The pleasures of the game were faint. There was the fact that it happened it all, I suppose, which really ought not to be nothing — it wasn’t so long ago that the idea of baseball as a distraction would have seemed like deliverance, regardless of the final score. And there was Robinson Cano, who may not like DHing but sure seems suited for it. In a season full of sighs and grumbling, Cano has looked a lot more like the Hall of Fame bat he once was than the player who stumbled and gimped through a foggy first season as a Met; it’s not enough to make the trade that brought him here a winner by any means, but seeing how that’s a sunk cost, anything that makes the deal more palatable is welcome.

But again, faint pleasures. The Mets aren’t out of it — it’s hard to be out of it in this weird sprint of a season — but it certainly feels like their chances are slipping away, and nothing they did at the trading deadline changed that dispiriting equation overmuch. To steal a beat from Sunday’s post, today wasn’t a good day either.

15 comments to They Tugged on Superman’s Cape

  • Seth

    McNeil had a faintly good day, too. Good to see.

  • Lenny65

    Former Little League World Series Champion and Toms River NJ native Todd Frazier is back! While I was watching the Mets blowing another game I thought to myself ya know, what missing here is the energy and life Former Little League World Series Champion and Toms River NJ native Todd Frazier brought to the team last year. Imagine my excitement when I heard the re-acquired him. It’s like Mike Jorgensen all over again!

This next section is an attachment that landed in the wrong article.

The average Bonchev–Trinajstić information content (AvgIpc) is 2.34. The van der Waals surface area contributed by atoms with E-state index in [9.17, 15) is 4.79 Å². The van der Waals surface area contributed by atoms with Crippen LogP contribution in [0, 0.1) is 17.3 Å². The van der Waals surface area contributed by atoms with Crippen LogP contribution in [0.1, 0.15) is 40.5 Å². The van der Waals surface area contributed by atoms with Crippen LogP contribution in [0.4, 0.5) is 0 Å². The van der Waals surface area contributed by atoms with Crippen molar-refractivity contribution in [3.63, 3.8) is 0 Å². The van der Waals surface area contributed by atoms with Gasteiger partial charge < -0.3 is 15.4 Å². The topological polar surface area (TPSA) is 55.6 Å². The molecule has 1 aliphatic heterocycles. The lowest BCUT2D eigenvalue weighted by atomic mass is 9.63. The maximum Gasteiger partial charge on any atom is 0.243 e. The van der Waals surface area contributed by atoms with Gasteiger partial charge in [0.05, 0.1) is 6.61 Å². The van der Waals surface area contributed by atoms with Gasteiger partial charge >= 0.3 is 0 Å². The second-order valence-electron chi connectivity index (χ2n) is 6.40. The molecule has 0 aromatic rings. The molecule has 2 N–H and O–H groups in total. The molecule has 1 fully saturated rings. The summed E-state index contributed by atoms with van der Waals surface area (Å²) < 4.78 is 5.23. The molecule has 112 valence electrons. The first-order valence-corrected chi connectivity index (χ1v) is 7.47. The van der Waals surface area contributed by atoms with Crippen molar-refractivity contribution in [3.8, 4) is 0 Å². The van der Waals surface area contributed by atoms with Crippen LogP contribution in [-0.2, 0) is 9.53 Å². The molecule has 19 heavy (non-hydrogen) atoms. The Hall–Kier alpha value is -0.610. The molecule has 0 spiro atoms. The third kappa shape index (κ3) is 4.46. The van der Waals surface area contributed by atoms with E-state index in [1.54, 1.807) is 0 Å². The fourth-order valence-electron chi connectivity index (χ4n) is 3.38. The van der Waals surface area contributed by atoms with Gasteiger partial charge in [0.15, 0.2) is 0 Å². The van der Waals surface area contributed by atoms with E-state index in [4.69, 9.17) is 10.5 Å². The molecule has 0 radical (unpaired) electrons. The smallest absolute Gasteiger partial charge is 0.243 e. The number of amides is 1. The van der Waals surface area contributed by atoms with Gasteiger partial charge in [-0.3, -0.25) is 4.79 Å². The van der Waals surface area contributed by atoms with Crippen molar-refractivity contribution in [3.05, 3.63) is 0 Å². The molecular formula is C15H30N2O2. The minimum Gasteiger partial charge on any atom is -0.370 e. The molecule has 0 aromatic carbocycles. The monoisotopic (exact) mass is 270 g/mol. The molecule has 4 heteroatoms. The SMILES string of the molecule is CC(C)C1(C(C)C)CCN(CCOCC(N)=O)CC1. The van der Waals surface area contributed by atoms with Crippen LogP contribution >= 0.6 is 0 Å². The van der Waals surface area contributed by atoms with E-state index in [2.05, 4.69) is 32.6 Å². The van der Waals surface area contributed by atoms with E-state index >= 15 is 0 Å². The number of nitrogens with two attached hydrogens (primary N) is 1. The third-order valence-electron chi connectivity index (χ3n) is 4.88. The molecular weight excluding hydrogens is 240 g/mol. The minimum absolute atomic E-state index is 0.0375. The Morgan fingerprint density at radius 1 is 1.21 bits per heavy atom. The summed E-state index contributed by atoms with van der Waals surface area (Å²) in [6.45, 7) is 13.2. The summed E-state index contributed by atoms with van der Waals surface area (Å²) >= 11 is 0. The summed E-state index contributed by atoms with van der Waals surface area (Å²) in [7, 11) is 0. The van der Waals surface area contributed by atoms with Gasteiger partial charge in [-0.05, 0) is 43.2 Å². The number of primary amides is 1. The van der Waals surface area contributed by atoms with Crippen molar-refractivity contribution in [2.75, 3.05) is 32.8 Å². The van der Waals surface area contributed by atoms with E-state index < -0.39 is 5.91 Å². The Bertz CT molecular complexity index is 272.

• open the gates

    I’m not quite sure that the Wilpons haven’t totally bypassed the red giant phase and morphed into a black hole. As for me, I am breathlessly awaiting the return of Omar Quintanilla and Victor Zambrano.

  • eric1973

    Of course we lost that first game of the doubleheader against the Yankees.

    Everybody knows you shouldn’t bring in your closer in the 7th!

  • Daniel Hall

    Mets are done. Not because of the tragically pointless acquisitions they made, but because of the tragically pointless acquisitions they didn’t make. They needed a STARTING PITCHER. I am YELLING because maybe then BRODY DYNAMITE will actually HEAR ME. (yes, the Y was intentional)

    Any sort of starting pitcher at least vaguely having his act together. But no. Perpetual Todd Frazier it is. (Kelly Johnson retired years ago, although I sort of hoped the Braves would sign him again so the Mets could trade for him for the 11th time)